Although school does not promote the widespread release of “directory information,” FERPA regulations permit the release of such information to anyone without the student’s consent. Directory information is defined as that information which would not generally be considered harmful or an invasion of privacy if disclosed.
Designated directory information at school includes the following:
o Student name, address, telephone listing
o E-mail address
o Date of birth
o Major field of study at school
o Participation in officially recognized activities and sports
o Dates of attendance at school
o Degrees and awards received
o Educational institution most recently attended
o Full or part-time enrollment status
o Academic level (i.e. Freshman or Sophomore)
Students have the right to refuse to permit the release of directory information, by making a request in writing. Contact the Records/ Admissions Office at any campus for information
Students should be aware that requesting non-disclosure may have negative consequences. (For instance school personnel will not be able to confirm the student’s degree to a prospective employer; their names will not be listed in the graduation program.) A request for non-disclosure will remain in effect unless revoked with a written request from the student.
School personnel may provide non-directory information to school officials with legitimate educational interest. A school official is defined as:
a person employed by school in an administrative, supervisory, academic or research, or support staff position (including law enforcement unit personnel);
a person or company with whom school has contacted as its agent to provide a service instead of using school employees or officials (such as attorney, National Student Clearinghouse, auditor, or collection agent);
a person serving on the Board of Trustees;
a student serving on an official committee, such as disciplinary or grievance committee, or assisting another school official in performing his or her tasks.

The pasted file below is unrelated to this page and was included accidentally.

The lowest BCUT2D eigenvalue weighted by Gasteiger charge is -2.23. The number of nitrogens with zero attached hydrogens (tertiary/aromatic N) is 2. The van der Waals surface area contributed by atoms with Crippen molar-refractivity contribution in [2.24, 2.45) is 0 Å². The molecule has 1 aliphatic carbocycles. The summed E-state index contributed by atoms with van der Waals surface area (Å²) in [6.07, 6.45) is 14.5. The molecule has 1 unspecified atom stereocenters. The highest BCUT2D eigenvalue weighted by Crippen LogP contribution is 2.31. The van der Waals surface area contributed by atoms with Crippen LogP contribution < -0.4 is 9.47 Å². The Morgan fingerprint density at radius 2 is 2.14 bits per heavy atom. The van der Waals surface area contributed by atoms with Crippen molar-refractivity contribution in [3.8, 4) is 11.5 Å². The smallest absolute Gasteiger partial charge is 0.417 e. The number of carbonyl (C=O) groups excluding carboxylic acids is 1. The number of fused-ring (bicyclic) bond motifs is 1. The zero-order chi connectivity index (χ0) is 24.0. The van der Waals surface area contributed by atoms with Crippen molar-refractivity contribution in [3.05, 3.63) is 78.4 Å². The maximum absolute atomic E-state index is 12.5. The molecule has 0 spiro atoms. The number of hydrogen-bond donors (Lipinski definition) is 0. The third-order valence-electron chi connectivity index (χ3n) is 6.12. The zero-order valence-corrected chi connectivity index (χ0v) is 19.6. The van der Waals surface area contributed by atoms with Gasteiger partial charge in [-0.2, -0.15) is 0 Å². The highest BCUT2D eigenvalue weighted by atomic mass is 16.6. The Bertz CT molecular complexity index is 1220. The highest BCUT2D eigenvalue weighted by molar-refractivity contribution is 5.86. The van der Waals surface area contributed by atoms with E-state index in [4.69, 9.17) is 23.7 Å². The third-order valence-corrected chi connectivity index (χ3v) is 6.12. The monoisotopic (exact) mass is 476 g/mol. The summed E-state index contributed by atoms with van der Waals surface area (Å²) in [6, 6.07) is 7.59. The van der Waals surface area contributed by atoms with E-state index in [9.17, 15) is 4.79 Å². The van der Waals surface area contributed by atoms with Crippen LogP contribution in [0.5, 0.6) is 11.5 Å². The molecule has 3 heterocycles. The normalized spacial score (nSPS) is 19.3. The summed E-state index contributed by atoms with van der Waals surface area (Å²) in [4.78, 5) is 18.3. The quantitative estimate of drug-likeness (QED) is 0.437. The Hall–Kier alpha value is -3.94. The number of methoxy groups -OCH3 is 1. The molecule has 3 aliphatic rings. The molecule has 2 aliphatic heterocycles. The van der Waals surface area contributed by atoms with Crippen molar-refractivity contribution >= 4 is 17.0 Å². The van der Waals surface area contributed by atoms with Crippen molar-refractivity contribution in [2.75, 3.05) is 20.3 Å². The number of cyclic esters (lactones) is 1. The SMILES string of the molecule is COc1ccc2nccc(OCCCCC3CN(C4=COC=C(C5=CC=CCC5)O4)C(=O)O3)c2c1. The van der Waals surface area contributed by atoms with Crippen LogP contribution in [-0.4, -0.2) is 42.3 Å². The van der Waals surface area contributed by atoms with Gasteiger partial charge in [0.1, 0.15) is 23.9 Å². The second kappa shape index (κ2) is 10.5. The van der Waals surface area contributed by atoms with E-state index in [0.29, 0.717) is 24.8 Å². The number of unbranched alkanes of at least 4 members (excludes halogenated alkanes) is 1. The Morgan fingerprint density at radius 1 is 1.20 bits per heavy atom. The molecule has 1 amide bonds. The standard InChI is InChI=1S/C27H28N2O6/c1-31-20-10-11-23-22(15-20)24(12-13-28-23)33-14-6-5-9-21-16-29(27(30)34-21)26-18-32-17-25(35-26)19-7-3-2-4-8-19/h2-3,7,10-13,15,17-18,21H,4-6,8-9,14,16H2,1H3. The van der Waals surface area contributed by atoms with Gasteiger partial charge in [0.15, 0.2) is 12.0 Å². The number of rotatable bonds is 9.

A school official has a legitimate educational interest if the official needs to review an education record in order to fulfill his or her professional responsibilities for school.
School personnel may disclose education records without consent to officials at another school in which a student seeks or intends to enroll.
There are certain other situations where non-directory information may be released without consent. These situations include: to parents of dependent students, as defined by the Internal Revenue Code; to accrediting organizations; to federal, state, and local authorities involving an audit or evaluation of compliance with educational programs; to organizations conducting studies for or on behalf of educational institutions; to respond to a subpoena or court order; in connection with financial aid; in health or safety emergencies; to release the results of a disciplinary hearing to an alleged victim of a crime of violence.
STUDENTS HAVE THE RIGHT TO FILE A COMPLAINT CONCERNING ALLEGED FAILURES BY THE COLLEGE TO COMPLY WITH FERPA.
Complaints alleging FERPA violations may be made with the U.S. Department of Education. The name and address of the Office that administers FERPA is:
Family Policy Compliance Office
U.S. Department of Education
400 Maryland Avenue, SW
Washington, D.C. 20202-5920
A thorough discussion of privacy laws in the United States is located here: